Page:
I love the idea of collecting words and phrases and giving them new meaning, and the fact that found poems selectively draw upon text that already exists in some form appeals to the editor in me.

I'm always looking for ways to mine the depths of one of my favorite subjects/most faithful muses—the city of Florence—so for my first foray into found poetry I started looking through the nineteenth- and early twentieth-century books I've collected over the years. Though it seems fiction is more commonly the basis for found poems, writers used language differently back then, and it wasn't hard to find plenty of material with potential.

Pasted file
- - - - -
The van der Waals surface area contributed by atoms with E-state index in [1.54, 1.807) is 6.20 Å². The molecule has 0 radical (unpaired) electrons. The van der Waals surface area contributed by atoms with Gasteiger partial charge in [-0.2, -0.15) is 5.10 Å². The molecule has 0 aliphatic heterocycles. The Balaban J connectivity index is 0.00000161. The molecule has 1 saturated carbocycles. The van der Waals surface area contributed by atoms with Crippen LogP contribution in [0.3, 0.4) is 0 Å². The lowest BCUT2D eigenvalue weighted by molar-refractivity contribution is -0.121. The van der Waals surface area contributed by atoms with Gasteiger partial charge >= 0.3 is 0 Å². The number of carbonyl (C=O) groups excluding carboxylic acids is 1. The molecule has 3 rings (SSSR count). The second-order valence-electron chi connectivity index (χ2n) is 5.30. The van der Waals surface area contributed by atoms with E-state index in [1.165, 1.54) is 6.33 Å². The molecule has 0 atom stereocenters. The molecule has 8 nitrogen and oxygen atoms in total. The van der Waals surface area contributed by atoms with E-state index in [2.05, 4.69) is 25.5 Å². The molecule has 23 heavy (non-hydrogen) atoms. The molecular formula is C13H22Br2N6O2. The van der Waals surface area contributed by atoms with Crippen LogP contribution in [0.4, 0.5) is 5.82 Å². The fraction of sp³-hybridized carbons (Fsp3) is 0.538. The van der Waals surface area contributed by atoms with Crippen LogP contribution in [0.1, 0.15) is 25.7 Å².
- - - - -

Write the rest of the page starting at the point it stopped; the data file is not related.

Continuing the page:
One book, an anthology of Florence-themed writings published in 1909, had several loose pages, so I dismantled the signatures (finding that it had actually been rebound some time during its century-long life). The book was full of excerpts by a number of past travelers, and I liked that there were several “voices” to choose from.

My early explorations with found poems are detailed in this blog post & notes/studio photos of the final process can be seen here.

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20.3 x 25.4 cm (8” x 10”)

Text is printed on either Rives Heavyweight or Fabriano Artistico

Waxed embroidery threads in various colors conceal words that are not part of the poem

Border: Most feature paper marbled by a local Florentine artisan; one poem is bordered with iridescent silver paper (inspired by the appearance of the word “silver” in the poem)

Support: 285g Fabriano Rosaspina